He prays this so that we might be one, even as the Father and Son are one along with the Holy Spirit, three Persons, one God, the Holy Trinity.  Jesus wants us who are baptized into Him to enjoy an intimate unity and communion with one another in Him.  As we heard last week, we are a family, the Holy Church.  We are brothers and sisters in Christ.  Actually, the Communion of the Baptized is even more intimate than that.  In this Communion, we are one Body, the Body of Jesus.  There are many members of this Body, each with our own particular functions, but we are one Body.  That is the reality of our Baptism.  And so, just as it is in the human body, when one member suffers, we all suffer.  When one member rejoices, we all rejoice.  When you stub your toe, your whole body hurts with that injured member.  When your stomach is satisfied after a delicious meal, your whole body relaxes and delights in the goodness.  St. Paul reminds us that we are one Body, the Body of Christ, and individually members of it (1 Cor. 12).  That’s the reality of our Baptism and our Communion in the Body and Blood of Christ around His altar.  We sometimes rebel against this notion.  Sometimes we fight.  Sometimes we offend one another.  Sometimes we hurt one another.  Brothers and sisters, this should not be.  When this happens, repent.  And forgive.  Forgive, as you have been forgiven by God.  And stick it out.  That’s what families do.  My family hasn’t cast me out yet, even when I’ve deserved it.  The Father has made us a family, one Body, in fact, in Baptism.  And He keeps us in His Name, the Name of the Father, and of the Son, and of the Holy Spirit. 
            And He keeps us from the evil one, the devil.  The devil is our main enemy, the driving force of the unholy trinity: the devil, the world, and our own sinful flesh.  Needless to say, the devil does not want us to remain in God’s Name any more than the world does.  He wants to sever us from Christ and divide us from one another.  If he can’t do it with the help of the world’s allurements, he’ll try to do it by causing divisions among us.  When such division begins to rear its ugly head in our midst, we need to recognize it for what it is: Another trick of the serpent!  Don’t turn against your brothers and sisters.  Stamp it out!  Repent!  Return to your Baptism.  Die to yourself.  Live in Christ.  Forgive your neighbor.  Love him.  Pray the Lord’s Prayer: “Deliver us from evil,” or more accurately, “Deliver us from the evil one.”  Jesus, our Praying Priest, gave us that prayer to use against the devil whenever he afflicts us.  He also prays that prayer for us in our text: “keep them from the evil one” (John 17:15).  And the Father answers by sending the Spirit to keep us by the Means of Grace, the Word and the Sacraments, in the one true faith of Jesus Christ; to be ever pointing us to Jesus Christ our Savior; to guide us into all the truth (16:13).  This is the Gift of God we celebrate especially next Sunday on the Day of Pentecost, when the Holy Spirit was poured out in all His fullness upon the early Church to guide them into all truth, even as He is poured out on each one of us in Holy Baptism.  This is what Jesus prays for us: Keep them in Your Name.  Keep them from the evil one.  And finally, “Sanctify them in the truth; your word is truth” (17:17).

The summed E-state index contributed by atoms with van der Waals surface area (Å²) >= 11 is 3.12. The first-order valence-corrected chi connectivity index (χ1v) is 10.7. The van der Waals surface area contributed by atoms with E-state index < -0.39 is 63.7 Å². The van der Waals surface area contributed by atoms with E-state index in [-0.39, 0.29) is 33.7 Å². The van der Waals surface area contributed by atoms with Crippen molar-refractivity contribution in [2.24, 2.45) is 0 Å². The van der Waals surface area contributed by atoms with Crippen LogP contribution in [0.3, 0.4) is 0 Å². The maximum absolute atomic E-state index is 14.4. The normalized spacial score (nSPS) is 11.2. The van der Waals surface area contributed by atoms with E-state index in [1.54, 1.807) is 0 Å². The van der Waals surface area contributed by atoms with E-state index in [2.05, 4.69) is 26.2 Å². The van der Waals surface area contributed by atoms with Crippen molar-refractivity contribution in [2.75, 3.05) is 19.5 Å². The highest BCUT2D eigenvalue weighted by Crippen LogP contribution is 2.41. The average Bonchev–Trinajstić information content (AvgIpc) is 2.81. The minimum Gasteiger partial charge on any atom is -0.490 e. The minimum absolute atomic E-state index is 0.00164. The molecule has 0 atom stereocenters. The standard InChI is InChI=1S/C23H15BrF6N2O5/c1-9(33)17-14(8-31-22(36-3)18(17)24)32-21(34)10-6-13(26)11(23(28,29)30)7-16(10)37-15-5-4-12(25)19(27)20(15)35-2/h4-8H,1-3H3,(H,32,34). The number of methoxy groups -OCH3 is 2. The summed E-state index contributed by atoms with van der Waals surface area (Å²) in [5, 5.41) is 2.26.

Jesus prays that we be kept steadfast in His Word of truth, the Holy Scriptures.  In this way, Jesus prays that the Father would sanctify us, make us holy.  God makes us holy by the Word.  That is why you come to hear the preaching.  That is why you read the Bible.  By His Word God gives you the righteousness of Jesus.  That’s justification.  And by His Word God gives you the holiness of Jesus.  That’s sanctification.  By His Word you are sanctified, consecrated, set apart for God as the Holy Spirit calls you by the Gospel, enlightens you with His gifts, and keeps you in the true faith.  The Word gives you faith in Jesus and keeps you in that faith.  The Word gives you to know the truth and hold it sacred, putting it into practice.  The Word gives you to love and serve your neighbor and seek to do what God commands.  Jesus consecrated Himself, set Himself apart, for the saving work of our redemption, so that we might be sanctified in the truth of His Word (v. 19).  In that Word we have eternal life, because the Word imparts Christ.  And He sends us out with that Word into the world as His Body, the Baptized, the holy Christian Church.

            Jesus prays for us.  And what a comfort.  We know that the Father will not deny the prayer of the Son.  He hears His Son, and He answers Him.  He keeps us in our Baptism.  He keeps us from the evil one.  He sanctifies us in the truth; His Word is truth.  And so we have eternal life.  All our sins are forgiven.  We have peace with God.  We have peace with one another in love and the unity of the Spirit.  And we gather in that unity for the Communion around the altar.  The Body of Christ eats and rinks the Body and Blood of Christ.  It is the answer to Jesus’ High Priestly Prayer.  Because here at the altar, with one another, with Christians throughout the world, with angels and archangels and all the company of heaven, we are one.  And the joy of Jesus Christ our Savior is fulfilled in us.  He is risen!  He is risen, indeed!  Alleluia!  In the Name of the Father, and of the Son (+), and of the Holy Spirit.  Amen.